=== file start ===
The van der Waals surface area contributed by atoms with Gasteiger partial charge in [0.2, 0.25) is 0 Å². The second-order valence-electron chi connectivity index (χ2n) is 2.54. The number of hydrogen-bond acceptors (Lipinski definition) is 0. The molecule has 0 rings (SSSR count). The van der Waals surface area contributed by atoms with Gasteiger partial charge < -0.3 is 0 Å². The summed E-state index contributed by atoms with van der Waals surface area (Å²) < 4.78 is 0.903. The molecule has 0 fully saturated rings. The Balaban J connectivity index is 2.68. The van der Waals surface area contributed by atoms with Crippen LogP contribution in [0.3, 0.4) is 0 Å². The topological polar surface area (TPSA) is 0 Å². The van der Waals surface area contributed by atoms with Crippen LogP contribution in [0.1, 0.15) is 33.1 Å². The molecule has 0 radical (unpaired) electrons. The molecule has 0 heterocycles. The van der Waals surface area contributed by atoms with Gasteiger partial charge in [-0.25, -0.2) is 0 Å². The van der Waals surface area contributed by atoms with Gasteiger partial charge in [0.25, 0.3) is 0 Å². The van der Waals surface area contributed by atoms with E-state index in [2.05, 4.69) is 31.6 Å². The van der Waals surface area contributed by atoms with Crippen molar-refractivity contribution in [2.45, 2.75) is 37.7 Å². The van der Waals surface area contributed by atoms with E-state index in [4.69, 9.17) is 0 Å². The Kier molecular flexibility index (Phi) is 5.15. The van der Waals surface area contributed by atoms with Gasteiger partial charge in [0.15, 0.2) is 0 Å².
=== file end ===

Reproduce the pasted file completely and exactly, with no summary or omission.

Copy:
The van der Waals surface area contributed by atoms with Gasteiger partial charge in [0.2, 0.25) is 0 Å². The second-order valence-electron chi connectivity index (χ2n) is 2.54. The number of hydrogen-bond acceptors (Lipinski definition) is 0. The molecule has 0 rings (SSSR count). The van der Waals surface area contributed by atoms with Gasteiger partial charge < -0.3 is 0 Å². The summed E-state index contributed by atoms with van der Waals surface area (Å²) < 4.78 is 0.903. The molecule has 0 fully saturated rings. The Balaban J connectivity index is 2.68. The van der Waals surface area contributed by atoms with Crippen LogP contribution in [0.3, 0.4) is 0 Å². The topological polar surface area (TPSA) is 0 Å². The van der Waals surface area contributed by atoms with Crippen LogP contribution in [0.1, 0.15) is 33.1 Å². The molecule has 0 radical (unpaired) electrons. The molecule has 0 heterocycles. The van der Waals surface area contributed by atoms with Gasteiger partial charge in [-0.25, -0.2) is 0 Å². The van der Waals surface area contributed by atoms with Gasteiger partial charge in [0.25, 0.3) is 0 Å². The van der Waals surface area contributed by atoms with E-state index in [2.05, 4.69) is 31.6 Å². The van der Waals surface area contributed by atoms with Crippen molar-refractivity contribution in [2.45, 2.75) is 37.7 Å². The van der Waals surface area contributed by atoms with E-state index in [4.69, 9.17) is 0 Å². The Kier molecular flexibility index (Phi) is 5.15. The van der Waals surface area contributed by atoms with Gasteiger partial charge in [0.15, 0.2) is 0 Å².